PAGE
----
Grant Osborne was born in London, and now lives in Hertfordshire with his wife and 4 month old son. He launched the Basenotes website in 2000, and it has since grown into the largest online database and interactive community for men who are interested in fragrance. Last year he launched a forum for women, and expanded the database to include women's fragrances. I asked Grant to tell me how he got started in fragrance...
How and when did you first become interested in fragrance, and what were a few of your early favorites?
My first fragrance was a present on my 18th birthday: a bottle of Yves Saint Laurent Jazz. I liked it, but to me at the time, it was just a fragrance. My interest in fragrance really developed later. I used to work as a Photographic Advisor at a major chain of chemists in the UK called Boots. After a few years, I got bored of cameras and photos, and a vacancy arose in-store for a Men's Fine Fragrance Advisor. I thought it would be fun to learn about something new and went for the interview and got the job.
You started Basenotes in 2000. What inspired you to create an online forum for men's fragrances, and were there any other sites online at that time that focussed on fragrances for men?
The start of my fragrance job coincided with my introduction to the internet. I decided to look on the web for information about fragrances. I found little. Hardly any of the fragrance houses had their own websites and the only useful site I found was one called The Cologne Guy. Unfortunately, it hadn't been updated in some time. I thought at the back of my mind it would be good to develop a website on men's fragrances as it would help me learn the ropes of my job, plus it would fill a 'gap' on the web.
In November 1999, a long-term relationship ended and I ploughed my energies into creating Basenotes. Nine months later I had a site ready. It was nothing compared to what it is now, but it was a good start. The site consisted of a few articles, an A-Z listing of all the fragrances I has heard of, plus detailed reviews of about 20 fragrances. At the last minute before launching, I decided to add a forum. The forum ended up being the most popular part of the site.
How has Basenotes changed since then?
When the site launched, I think there were about 700 fragrances listed. We now have over 7,000. The main change in the site is that it has gone from being primarily a men's fragrance website to one that also covers women's scents. That decision makes my job three times busier, but I do not regret it.
You launched the women's fragrance board in August of 2004. There were already women reading and posting at basenotes (I know because I was one of them), but there are undoubtedly quite a few more now, and I'm wondering what, if any, effect you think that has had on the forum boards?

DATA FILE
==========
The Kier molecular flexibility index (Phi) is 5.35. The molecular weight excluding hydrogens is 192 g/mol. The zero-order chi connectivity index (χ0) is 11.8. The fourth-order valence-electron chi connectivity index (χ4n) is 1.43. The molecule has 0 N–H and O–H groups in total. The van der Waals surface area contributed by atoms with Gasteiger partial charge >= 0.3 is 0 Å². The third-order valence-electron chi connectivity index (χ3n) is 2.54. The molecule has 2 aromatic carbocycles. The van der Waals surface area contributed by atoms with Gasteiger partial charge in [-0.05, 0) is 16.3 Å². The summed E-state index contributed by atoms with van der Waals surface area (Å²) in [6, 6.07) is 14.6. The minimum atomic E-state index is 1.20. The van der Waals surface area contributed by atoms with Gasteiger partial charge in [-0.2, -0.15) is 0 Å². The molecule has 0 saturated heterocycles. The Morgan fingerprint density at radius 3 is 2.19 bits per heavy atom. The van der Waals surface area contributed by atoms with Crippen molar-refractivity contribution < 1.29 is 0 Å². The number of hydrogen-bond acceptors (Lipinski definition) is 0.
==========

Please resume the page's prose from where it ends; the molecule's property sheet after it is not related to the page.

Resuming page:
When we launched the women's board, I was conscious of the fact that I wanted to keep the men's and women's board separate - mainly so that you could easily find what posts you would be interested in. Many posts on the men's board comment on fragrances designed for women that men wear, and vice versa.
Currently, the men's board is five times busier than the women's (due to the site's heritage), so they have a different feel to each of them. I'm sure in a few years time, the women's board will overtake the men's.
The boards would be nowhere without my mini-army of moderators who keep the forum in line. The success of the forum is really due to Colin, Paul, Tigrushka, Ladylonestar and Marlen.
I see complaints from time to time on the men's forum at basenotes that the men are slighted by the perfume companies, especially in terms of packaging and the number of fragrances that are made available in higher concentrations, such as parfum. Would you agree with that assessment?
I think the men's side of things does tend to be neglected by the industry, but it's easy for us fragrance aficionados to forget that this is an industry we are dealing with, no different from others like the frozen food or car industries, for example, who make decisions based on profits. The women's market is much larger, so that is where efforts tend to be concentrated.
What do you think are the 5 most interesting fragrances for men that have been launched since you started basenotes?
M7 by Yves Saint Laurent & Cuiron by Helmut Lang: Two fragrances that were launched around the same time that seemed to be taking a welcome turn away from the glut of fresh scents we had been getting until that point.
S-Perfume by S-Perfume/Shaping Room: It smelled very weird, but kept me coming back for more. Shaping Room is one of the rare fragrance companies that, like Frederic Malle, actually shout about the perfumers that created the scent.
Anything by Comme des Garcons: One house that you know isn't going to come out with something run-of-the-mill.
Yohji Homme by Yohji Yamamoto: created by the house of Jean Patou. Sadly, it looks like this will fall by the wayside. Since acquiring the Patou brand, Proctor & Gamble has quietly disposed of the Yohji Yamamoto scents.
You are in the process of launching several new sites. Can you tell us about those?
PerfumeReview.com is a perfume retailer comparison site. Visitors will be able to compare prices and products at a number of online perfume retailers in the UK and USA. I'm hoping this will be ready before the end of the year, but it's a lot more complicated than I thought!
Facenotes.net is basically Basenotes, but with make-up. It is in the early stages at the moment but the forums are now up and running.